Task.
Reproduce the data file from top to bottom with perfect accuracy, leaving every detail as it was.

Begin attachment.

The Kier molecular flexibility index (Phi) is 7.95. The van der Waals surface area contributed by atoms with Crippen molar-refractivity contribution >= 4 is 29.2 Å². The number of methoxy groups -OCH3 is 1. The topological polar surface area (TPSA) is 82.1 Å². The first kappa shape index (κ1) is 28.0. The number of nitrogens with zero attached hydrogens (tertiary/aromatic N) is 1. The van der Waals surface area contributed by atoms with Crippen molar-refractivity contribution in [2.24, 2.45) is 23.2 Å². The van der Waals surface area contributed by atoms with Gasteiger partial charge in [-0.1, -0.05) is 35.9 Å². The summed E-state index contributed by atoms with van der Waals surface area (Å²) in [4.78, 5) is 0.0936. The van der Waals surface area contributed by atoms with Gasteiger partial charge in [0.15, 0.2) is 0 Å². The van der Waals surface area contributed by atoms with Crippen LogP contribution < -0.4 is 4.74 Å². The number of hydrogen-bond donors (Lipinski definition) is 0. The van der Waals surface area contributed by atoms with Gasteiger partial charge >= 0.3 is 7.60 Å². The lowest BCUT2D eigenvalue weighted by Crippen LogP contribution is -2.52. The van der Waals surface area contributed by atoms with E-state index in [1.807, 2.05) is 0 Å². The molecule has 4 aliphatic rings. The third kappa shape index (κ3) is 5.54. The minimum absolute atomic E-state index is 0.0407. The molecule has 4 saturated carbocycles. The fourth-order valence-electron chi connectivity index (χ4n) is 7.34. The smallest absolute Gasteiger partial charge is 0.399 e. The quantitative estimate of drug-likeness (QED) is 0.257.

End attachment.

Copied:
The Kier molecular flexibility index (Phi) is 7.95. The van der Waals surface area contributed by atoms with Crippen molar-refractivity contribution >= 4 is 29.2 Å². The number of methoxy groups -OCH3 is 1. The topological polar surface area (TPSA) is 82.1 Å². The first kappa shape index (κ1) is 28.0. The number of nitrogens with zero attached hydrogens (tertiary/aromatic N) is 1. The van der Waals surface area contributed by atoms with Crippen molar-refractivity contribution in [2.24, 2.45) is 23.2 Å². The van der Waals surface area contributed by atoms with Gasteiger partial charge in [-0.1, -0.05) is 35.9 Å². The summed E-state index contributed by atoms with van der Waals surface area (Å²) in [4.78, 5) is 0.0936. The van der Waals surface area contributed by atoms with Gasteiger partial charge in [0.15, 0.2) is 0 Å². The van der Waals surface area contributed by atoms with Crippen LogP contribution < -0.4 is 4.74 Å². The number of hydrogen-bond donors (Lipinski definition) is 0. The van der Waals surface area contributed by atoms with Gasteiger partial charge >= 0.3 is 7.60 Å². The lowest BCUT2D eigenvalue weighted by Crippen LogP contribution is -2.52. The van der Waals surface area contributed by atoms with E-state index in [1.807, 2.05) is 0 Å². The molecule has 4 aliphatic rings. The third kappa shape index (κ3) is 5.54. The minimum absolute atomic E-state index is 0.0407. The molecule has 4 saturated carbocycles. The fourth-order valence-electron chi connectivity index (χ4n) is 7.34. The smallest absolute Gasteiger partial charge is 0.399 e. The quantitative estimate of drug-likeness (QED) is 0.257.